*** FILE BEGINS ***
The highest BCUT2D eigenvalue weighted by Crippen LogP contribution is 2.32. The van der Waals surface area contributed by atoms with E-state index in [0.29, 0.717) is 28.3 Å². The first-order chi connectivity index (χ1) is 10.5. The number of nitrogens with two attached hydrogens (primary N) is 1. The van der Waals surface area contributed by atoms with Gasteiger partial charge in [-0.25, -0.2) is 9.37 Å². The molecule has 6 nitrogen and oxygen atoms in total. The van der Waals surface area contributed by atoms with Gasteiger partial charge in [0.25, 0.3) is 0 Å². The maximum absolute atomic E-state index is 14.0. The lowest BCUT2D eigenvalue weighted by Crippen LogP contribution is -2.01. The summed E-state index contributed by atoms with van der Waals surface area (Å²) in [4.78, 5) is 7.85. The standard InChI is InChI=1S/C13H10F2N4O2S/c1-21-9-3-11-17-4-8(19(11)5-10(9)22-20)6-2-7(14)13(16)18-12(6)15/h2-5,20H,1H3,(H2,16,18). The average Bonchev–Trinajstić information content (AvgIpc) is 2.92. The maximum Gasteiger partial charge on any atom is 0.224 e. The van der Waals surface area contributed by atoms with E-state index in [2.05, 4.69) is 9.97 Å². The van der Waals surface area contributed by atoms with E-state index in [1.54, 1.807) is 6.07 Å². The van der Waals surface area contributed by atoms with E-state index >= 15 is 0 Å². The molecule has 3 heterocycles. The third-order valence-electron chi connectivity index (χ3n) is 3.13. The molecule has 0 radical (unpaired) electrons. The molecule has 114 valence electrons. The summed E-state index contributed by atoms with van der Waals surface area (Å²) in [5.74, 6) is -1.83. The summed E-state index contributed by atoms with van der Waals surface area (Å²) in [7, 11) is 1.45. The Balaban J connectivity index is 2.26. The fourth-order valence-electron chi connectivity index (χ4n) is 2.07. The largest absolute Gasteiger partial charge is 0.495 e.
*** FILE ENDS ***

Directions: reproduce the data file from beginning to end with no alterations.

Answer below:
The highest BCUT2D eigenvalue weighted by Crippen LogP contribution is 2.32. The van der Waals surface area contributed by atoms with E-state index in [0.29, 0.717) is 28.3 Å². The first-order chi connectivity index (χ1) is 10.5. The number of nitrogens with two attached hydrogens (primary N) is 1. The van der Waals surface area contributed by atoms with Gasteiger partial charge in [-0.25, -0.2) is 9.37 Å². The molecule has 6 nitrogen and oxygen atoms in total. The van der Waals surface area contributed by atoms with Gasteiger partial charge in [0.25, 0.3) is 0 Å². The maximum absolute atomic E-state index is 14.0. The lowest BCUT2D eigenvalue weighted by Crippen LogP contribution is -2.01. The summed E-state index contributed by atoms with van der Waals surface area (Å²) in [4.78, 5) is 7.85. The standard InChI is InChI=1S/C13H10F2N4O2S/c1-21-9-3-11-17-4-8(19(11)5-10(9)22-20)6-2-7(14)13(16)18-12(6)15/h2-5,20H,1H3,(H2,16,18). The average Bonchev–Trinajstić information content (AvgIpc) is 2.92. The maximum Gasteiger partial charge on any atom is 0.224 e. The van der Waals surface area contributed by atoms with E-state index in [2.05, 4.69) is 9.97 Å². The van der Waals surface area contributed by atoms with E-state index in [1.54, 1.807) is 6.07 Å². The van der Waals surface area contributed by atoms with E-state index >= 15 is 0 Å². The molecule has 3 heterocycles. The third-order valence-electron chi connectivity index (χ3n) is 3.13. The molecule has 0 radical (unpaired) electrons. The molecule has 114 valence electrons. The summed E-state index contributed by atoms with van der Waals surface area (Å²) in [5.74, 6) is -1.83. The summed E-state index contributed by atoms with van der Waals surface area (Å²) in [7, 11) is 1.45. The Balaban J connectivity index is 2.26. The fourth-order valence-electron chi connectivity index (χ4n) is 2.07. The largest absolute Gasteiger partial charge is 0.495 e.